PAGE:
ENVIRONMENTALISTS ARE not the only ones who worry as projections about climate change keep getting worse and worse. So do insurance companies, which feel the effects financially as the pace of climate-related disasters accelerates. It is telling that, even as some business groups oppose climate-change legislation in Washington, many of the companies with the most to lose from global warming are treating it as a reality - and pricing their products accordingly.
Losses from extreme weather related to climate change are no longer chump change. Allstate CEO Tom Wilson this year told investors that catastrophic weather losses beyond hurricanes and earthquakes had risen four-fold over the last three years, to $2 billion. Premiums for homeowners were rising 7 percent this year, Wilson said, noting that a big driver is roof damage from hail and wind.
“If you had asked me did I think we could have a $355 million hailstorm in Arizona [in 2010], I wouldn’t have thought that hail could be that bad in Arizona,’’ Wilson said in one meeting. Wilson said pricing premiums to account for increased extreme weather events “is permanent.’’
Other insurers are seeing the same patterns. German insurance giant Munich Re estimated that in the first half of 2011, the world suffered a record $265 billion economic loss from severe natural catastrophes. Most of the economic losses came with the earthquakes in Japan and New Zealand, but the biggest weather-related economic losses were still enormous — the $15 billion in the United States from the tornadoes and severe thunderstorms that swept across the Midwest and the South.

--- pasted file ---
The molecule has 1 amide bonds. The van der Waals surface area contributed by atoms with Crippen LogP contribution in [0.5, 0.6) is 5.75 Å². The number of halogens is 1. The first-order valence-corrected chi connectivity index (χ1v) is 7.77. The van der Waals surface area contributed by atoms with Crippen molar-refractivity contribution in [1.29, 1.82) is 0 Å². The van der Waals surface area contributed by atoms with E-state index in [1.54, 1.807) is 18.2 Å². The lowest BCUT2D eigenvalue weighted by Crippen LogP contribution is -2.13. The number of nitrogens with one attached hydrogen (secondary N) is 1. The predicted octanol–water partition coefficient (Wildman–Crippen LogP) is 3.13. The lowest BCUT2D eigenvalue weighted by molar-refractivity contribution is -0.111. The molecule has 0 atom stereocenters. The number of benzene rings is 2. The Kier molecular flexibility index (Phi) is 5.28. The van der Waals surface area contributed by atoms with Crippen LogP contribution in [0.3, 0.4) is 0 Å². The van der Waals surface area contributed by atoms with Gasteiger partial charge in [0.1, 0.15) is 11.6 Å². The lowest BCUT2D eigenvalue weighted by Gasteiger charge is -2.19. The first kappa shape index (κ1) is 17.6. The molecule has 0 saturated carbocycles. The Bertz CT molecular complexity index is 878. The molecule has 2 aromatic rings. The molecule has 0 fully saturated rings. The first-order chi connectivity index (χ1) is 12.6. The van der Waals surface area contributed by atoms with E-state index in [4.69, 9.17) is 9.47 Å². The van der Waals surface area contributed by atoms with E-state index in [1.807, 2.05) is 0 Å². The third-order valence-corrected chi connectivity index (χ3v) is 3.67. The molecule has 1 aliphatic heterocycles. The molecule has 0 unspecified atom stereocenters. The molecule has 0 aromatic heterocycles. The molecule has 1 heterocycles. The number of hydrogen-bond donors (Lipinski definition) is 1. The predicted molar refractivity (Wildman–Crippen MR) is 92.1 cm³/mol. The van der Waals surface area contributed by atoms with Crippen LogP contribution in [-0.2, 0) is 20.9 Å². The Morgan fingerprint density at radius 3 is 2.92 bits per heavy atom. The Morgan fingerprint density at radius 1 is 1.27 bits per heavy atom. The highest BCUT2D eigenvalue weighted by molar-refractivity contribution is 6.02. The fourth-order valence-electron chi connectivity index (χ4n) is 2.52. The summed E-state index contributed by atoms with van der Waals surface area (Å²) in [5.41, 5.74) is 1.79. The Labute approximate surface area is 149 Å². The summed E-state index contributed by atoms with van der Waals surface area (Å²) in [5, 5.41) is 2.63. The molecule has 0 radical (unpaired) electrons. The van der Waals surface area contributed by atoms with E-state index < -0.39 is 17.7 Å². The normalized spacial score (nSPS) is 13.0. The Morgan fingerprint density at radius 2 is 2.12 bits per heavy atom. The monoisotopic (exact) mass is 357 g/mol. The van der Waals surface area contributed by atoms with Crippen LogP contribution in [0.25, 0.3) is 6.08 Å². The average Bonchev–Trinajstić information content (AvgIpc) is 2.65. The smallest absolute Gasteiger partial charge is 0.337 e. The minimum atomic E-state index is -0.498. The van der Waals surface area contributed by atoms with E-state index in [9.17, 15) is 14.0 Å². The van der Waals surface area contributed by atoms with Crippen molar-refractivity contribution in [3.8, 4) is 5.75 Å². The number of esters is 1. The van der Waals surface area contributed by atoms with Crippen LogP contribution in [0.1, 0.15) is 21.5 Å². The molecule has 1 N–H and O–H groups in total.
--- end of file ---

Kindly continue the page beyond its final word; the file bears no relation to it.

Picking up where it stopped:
Even weather changes that unfold more gradually than hurricanes and tornadoes have high costs. The global insurer Swiss Re found that damage to buildings from sinking soil induced by drought now costs France alone $450 million a year. David Friedberg, CEO of the Climate Corporation, a San Francisco-based company which insures farmers for extreme weather events, argues that the most persistent problems are either too much rainfall or too little rainfall. “What seem like minor deviations in rain and heat to the average person,’’ he says, “are millions in crop damage to soybean farmers in Indiana. We’re having worst-ever floods in North Dakota, worst-ever droughts in Texas. Higher probability of those events means higher premiums and higher prices for food. At some point, it may become unsustainable.’’
Perhaps those who aren’t yet concerned about climate change will be persuaded by hail on their roofs or cracks in the very foundations of their homes. “Unfortunately, a year like 2011 does our work for us,’’ said Sharlene Leurig, insurance analyst for Ceres, the Boston-based nonprofit that promotes corporate responsibility on climate change. “Insurers think it is a crisis unfolding. Real estate experts are starting to recalculate the value of real estate in areas of frequent extreme weather. We’re getting to the point where climate destabilization is really beginning to destabilize the real lives of people.’’
The destabilization is clearly increasing. The United Nations Intergovernmental Panel on Climate Change this month issued a new report saying that the frequency and magnitude of warm daily temperature extremes are “virtually certain’’ to increase this century. But it is possible that higher bills from insurers will change minds in Washington more effectively than a preponderance of scientific evidence has.
MIT tropical cyclone researcher Kerry Emanuel said if insurers are catching on to the damage of climate change and charging homeowners for it, that perhaps homeowners might get ahead of the politicians. “Right now,’’ Emanuel said, “there is such a huge gap between science and policy, most people in my field have gotten pessimistic the United States will do anything.’’
That pessimism might change if more companies follow Allstate’s lead by factoring climate change into their prices. The more homeowners who take notice and demand action in Washington, the better the chance that — to borrow Allstate’s slogan — we’ll all be in good hands.